The art of writing is presented to the king of Egypt as a pharmakon which will improve memory and bring wisdom. But in itself, writing has no value unless the king Thamus (another name for Ammon) accepts it. The pharmakon comes to the king not only from the outside, but also from below. The king’s ignorance only affirms his sovereign independence. He does not need to write. He speaks or he dictates his word to scribes. The god of writing, according to this myth, is a subordinate character, a kind of an ingenious servant. His gift is not only useless to the hegemonic power but it is also a menace in that it threatens its very foundation, its raison d’etre. This ambivalent figure, the god of writing, or simply writing, or pharmakon is thus both a remedy and a poison. Writing, according to Plato, has a double dimension: no more a remedy than a poison. Hence, the logical objection of the king to the pharmakon as an aid to both memory (mnēme) and wisdom (sophia); under the pretext of supplementing memory, it makes one more forgetful; instead of increasing wisdom, it diminishes it.
Applied to our argument on strategic inflection points, the outside agent has the inherent dual capacity of creating growth and decline, opportunities and threats, winners and losers. And this duality translates into something more: ambiguity, uncertainty, slipperiness, and outright deception, which make possible outcomes obscured and extremely difficult to predict. Faced with a transition point situation, a leader who needs to make urgent decisions is like the Egyptian king: he can choose to assert his hegemonic authority by disregarding the intruder or accept the challenge and try to transform it to his advantage. The choice will ultimately depend on whether the leader is the suicidal, proud hero type of the Ajax variety or the “cowardly” but sly Odysseus crop, who despite all challenges thrown at him by the Gods, eventually manages to get back to his Ithaca.
Fast-forward to 1989.
Could anyone have predicted, prior to the fall of the Berlin Wall, the collapse of the Soviet system, which ended the Cold War? Despite hindsight arguments that the collapse was predictable due to the discernible economic and political decay of the Soviet Union by the late 80s, no one actually predicted that on an early November day in 1989 people will take down the Wall with hammers in Berlin while millions of others in the satellite countries would take to massive demonstrations on the streets, in what I can describe from personal memory as mass euphoric hysteria or hysteric mass euphoria, or both. The end of the Cold War and subsequent dissolution of the Soviet Union is certainly one of the most dramatic strategic inflection points of the 20th century. It is true that the internal decay of the system was predictable and even predicted though various channels, not least of which theoretical. Already in 1947, George F. Kennan, ironically echoing Hegelian-Marxist dialectic principles, wrote:
…the possibility remains (and in the opinion of this writer it is a strong one) that Soviet power, like the capitalist world of its conception, bears within it the seeds of its own decay, and that the sprouting of these seeds is well advanced.
Perhaps the most dramatic impact of the end of the Cold War was the re-distribution of power in the system of international relations from bipolar superpowers to…? I leave this sentence unfinished because despite the temptation to say unilateral power, with the U.S. as the dominant superpower, I believe the post-Soviet power dynamics are changing so rapidly that we should be careful not to rush to conclusions. The U.S. might still be enjoying a certain privileged position in the pantheon of international relations, but the emergence of regional powers, regional power politics, reliance on interconnectedness and interdependency as opposed to traditional allies, is quickly shifting toward a multipolar system, whose center of gravity might ironically end up being the periphery.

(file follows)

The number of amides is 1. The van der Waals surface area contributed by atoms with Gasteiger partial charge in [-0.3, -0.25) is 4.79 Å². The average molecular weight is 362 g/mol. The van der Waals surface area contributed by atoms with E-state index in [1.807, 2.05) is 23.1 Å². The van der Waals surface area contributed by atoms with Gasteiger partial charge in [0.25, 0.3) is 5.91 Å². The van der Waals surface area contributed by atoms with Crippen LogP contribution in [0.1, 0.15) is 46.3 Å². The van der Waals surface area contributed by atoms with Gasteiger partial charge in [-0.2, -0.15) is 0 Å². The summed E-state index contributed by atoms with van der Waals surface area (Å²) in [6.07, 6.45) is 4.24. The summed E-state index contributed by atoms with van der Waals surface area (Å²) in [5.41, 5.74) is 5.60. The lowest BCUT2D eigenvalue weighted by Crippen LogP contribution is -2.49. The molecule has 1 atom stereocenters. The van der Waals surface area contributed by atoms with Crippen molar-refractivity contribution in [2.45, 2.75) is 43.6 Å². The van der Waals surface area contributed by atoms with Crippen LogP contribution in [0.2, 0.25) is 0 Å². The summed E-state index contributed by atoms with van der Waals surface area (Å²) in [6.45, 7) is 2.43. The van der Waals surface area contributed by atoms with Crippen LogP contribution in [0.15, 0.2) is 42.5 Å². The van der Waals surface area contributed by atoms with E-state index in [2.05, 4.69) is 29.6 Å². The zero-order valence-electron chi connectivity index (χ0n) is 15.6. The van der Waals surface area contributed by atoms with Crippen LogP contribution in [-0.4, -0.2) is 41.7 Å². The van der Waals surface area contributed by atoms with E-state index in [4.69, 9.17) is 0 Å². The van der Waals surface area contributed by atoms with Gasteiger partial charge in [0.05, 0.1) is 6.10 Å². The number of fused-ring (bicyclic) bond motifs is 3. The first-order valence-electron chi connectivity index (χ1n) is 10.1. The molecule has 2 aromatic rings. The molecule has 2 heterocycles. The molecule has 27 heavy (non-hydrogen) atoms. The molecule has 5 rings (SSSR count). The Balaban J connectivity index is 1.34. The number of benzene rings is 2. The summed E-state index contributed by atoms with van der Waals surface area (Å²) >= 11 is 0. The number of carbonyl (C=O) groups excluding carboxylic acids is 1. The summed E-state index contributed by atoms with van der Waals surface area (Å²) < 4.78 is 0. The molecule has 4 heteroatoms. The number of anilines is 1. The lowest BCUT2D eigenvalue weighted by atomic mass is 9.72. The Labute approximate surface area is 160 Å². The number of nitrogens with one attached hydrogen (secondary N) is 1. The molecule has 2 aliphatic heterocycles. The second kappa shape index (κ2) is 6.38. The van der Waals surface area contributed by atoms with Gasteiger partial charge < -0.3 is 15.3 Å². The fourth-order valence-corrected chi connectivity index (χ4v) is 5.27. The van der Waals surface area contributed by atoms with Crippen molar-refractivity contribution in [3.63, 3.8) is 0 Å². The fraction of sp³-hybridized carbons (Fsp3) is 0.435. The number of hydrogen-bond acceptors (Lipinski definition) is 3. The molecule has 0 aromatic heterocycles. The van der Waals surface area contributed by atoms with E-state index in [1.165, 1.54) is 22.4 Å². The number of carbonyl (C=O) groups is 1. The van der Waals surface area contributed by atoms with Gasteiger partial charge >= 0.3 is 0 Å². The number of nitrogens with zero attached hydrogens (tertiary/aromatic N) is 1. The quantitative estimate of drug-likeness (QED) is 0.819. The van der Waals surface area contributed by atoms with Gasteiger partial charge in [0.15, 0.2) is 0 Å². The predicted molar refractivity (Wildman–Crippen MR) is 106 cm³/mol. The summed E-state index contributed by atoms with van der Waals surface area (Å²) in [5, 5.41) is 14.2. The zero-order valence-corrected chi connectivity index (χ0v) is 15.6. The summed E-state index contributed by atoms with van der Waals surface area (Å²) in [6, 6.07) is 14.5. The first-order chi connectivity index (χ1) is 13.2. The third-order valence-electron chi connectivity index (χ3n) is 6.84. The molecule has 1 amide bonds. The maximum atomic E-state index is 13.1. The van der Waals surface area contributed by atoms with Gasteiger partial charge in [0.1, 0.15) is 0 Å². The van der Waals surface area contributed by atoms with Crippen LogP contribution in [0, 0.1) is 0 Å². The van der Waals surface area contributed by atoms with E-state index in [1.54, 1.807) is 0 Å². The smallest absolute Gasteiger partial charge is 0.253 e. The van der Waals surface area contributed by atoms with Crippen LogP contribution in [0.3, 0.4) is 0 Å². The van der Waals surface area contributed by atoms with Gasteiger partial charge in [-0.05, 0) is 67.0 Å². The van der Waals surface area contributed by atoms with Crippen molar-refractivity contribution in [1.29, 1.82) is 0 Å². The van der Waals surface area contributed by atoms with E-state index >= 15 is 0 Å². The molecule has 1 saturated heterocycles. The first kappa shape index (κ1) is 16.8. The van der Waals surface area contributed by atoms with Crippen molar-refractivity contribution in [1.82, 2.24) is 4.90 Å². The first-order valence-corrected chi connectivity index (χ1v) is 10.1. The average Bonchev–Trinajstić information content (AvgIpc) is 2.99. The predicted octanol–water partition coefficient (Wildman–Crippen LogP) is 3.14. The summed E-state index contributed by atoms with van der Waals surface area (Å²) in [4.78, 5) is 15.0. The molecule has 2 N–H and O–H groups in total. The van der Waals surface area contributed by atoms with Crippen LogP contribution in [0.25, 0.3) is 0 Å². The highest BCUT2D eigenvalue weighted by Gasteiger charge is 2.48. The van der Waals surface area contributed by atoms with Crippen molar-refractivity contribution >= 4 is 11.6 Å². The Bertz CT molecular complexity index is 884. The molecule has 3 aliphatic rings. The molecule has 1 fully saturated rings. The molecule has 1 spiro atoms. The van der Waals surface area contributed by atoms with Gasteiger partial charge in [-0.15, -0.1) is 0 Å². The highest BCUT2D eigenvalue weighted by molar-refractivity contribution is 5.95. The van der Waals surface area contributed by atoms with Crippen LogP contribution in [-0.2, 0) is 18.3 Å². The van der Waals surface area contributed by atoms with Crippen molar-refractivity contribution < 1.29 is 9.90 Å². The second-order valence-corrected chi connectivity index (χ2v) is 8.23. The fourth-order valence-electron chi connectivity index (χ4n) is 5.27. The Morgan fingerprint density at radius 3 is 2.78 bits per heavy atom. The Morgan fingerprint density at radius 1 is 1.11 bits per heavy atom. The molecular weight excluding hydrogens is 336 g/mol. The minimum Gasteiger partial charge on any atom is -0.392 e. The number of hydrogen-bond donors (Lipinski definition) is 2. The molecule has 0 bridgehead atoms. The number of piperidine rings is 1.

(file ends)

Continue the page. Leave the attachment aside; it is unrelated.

In this light, the end of the Cold War might be seen both as a triumph of peace over conflict or as the return to a more dangerous system, in which each newly emerged power will be willing to fight tooth and nail for a larger chunk in the power distribution system. Regardless of whether one adopts an optimistic or a pessimistic view, one thing is sure: we are in the middle of a new political strategic inflection point – a rapidly developing process of regional powers coming to parity with the established superpowers. This, according to power transition theory, signals a red alert. Power transition theory is an international relations theory developed in the late 1950s, which postulates that war is imminent when the distribution of power between the dominant state and “the challenger” reaches approximate parity. It is not a purely realist theory like other systemic IR theories in that it focuses not only on power, but also on “satisfaction” (an interesting divergent discussion outside the scope of this paper would be on the trend of happiness theories and happiness economics. One of the main arguments is that conflict will only occur if the following two conditions are present: first, “the challenger” achieves parity with the dominant power; second, “the challenger” must necessarily be dissatisfied with the existing power status quo set up by the dominant power, so that it would wish to re-write the rules of the game, so to speak. Therefore, a weak dissatisfied challenger or a strong satisfied challenger are not to be feared. The power transition theory is practically opposite to the Cold War balance of power theory according to which equality of balance keeps the peace.